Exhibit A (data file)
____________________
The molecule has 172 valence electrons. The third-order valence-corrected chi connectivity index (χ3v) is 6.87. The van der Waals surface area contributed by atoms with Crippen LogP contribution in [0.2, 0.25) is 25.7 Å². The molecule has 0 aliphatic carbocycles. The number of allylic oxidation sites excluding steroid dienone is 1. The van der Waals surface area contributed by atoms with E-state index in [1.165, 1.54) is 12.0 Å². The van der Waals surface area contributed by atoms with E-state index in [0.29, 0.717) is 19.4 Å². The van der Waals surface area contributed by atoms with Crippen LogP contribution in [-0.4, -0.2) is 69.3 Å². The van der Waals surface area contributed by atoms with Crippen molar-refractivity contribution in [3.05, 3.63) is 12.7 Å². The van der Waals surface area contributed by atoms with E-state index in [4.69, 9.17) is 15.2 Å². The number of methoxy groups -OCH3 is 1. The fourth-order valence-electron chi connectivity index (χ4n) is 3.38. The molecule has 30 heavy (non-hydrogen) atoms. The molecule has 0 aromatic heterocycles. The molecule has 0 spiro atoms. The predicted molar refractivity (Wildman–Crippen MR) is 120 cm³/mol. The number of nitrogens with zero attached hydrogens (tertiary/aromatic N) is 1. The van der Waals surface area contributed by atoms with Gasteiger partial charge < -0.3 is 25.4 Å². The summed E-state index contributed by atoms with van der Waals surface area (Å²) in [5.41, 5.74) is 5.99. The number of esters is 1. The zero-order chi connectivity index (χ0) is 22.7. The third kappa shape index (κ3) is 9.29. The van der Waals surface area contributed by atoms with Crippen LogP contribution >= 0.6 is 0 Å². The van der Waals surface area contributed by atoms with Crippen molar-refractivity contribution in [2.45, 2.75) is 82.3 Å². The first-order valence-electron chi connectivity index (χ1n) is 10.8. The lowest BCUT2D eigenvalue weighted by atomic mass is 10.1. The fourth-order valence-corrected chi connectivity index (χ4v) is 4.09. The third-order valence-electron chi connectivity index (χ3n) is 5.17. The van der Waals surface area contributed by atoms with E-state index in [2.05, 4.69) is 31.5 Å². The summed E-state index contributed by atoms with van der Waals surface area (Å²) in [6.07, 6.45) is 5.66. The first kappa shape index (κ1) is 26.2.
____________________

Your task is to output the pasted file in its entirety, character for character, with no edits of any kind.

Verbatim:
The molecule has 172 valence electrons. The third-order valence-corrected chi connectivity index (χ3v) is 6.87. The van der Waals surface area contributed by atoms with Crippen LogP contribution in [0.2, 0.25) is 25.7 Å². The molecule has 0 aliphatic carbocycles. The number of allylic oxidation sites excluding steroid dienone is 1. The van der Waals surface area contributed by atoms with E-state index in [1.165, 1.54) is 12.0 Å². The van der Waals surface area contributed by atoms with E-state index in [0.29, 0.717) is 19.4 Å². The van der Waals surface area contributed by atoms with Crippen LogP contribution in [-0.4, -0.2) is 69.3 Å². The van der Waals surface area contributed by atoms with Crippen molar-refractivity contribution in [3.05, 3.63) is 12.7 Å². The van der Waals surface area contributed by atoms with E-state index in [4.69, 9.17) is 15.2 Å². The number of methoxy groups -OCH3 is 1. The fourth-order valence-electron chi connectivity index (χ4n) is 3.38. The molecule has 30 heavy (non-hydrogen) atoms. The molecule has 0 aromatic heterocycles. The molecule has 0 spiro atoms. The predicted molar refractivity (Wildman–Crippen MR) is 120 cm³/mol. The number of nitrogens with zero attached hydrogens (tertiary/aromatic N) is 1. The van der Waals surface area contributed by atoms with Gasteiger partial charge < -0.3 is 25.4 Å². The summed E-state index contributed by atoms with van der Waals surface area (Å²) in [5.41, 5.74) is 5.99. The number of esters is 1. The zero-order chi connectivity index (χ0) is 22.7. The third kappa shape index (κ3) is 9.29. The van der Waals surface area contributed by atoms with Crippen LogP contribution >= 0.6 is 0 Å². The van der Waals surface area contributed by atoms with Crippen molar-refractivity contribution in [2.45, 2.75) is 82.3 Å². The first-order valence-electron chi connectivity index (χ1n) is 10.8. The lowest BCUT2D eigenvalue weighted by atomic mass is 10.1. The fourth-order valence-corrected chi connectivity index (χ4v) is 4.09. The third-order valence-electron chi connectivity index (χ3n) is 5.17. The van der Waals surface area contributed by atoms with E-state index in [2.05, 4.69) is 31.5 Å². The summed E-state index contributed by atoms with van der Waals surface area (Å²) in [6.07, 6.45) is 5.66. The first kappa shape index (κ1) is 26.2.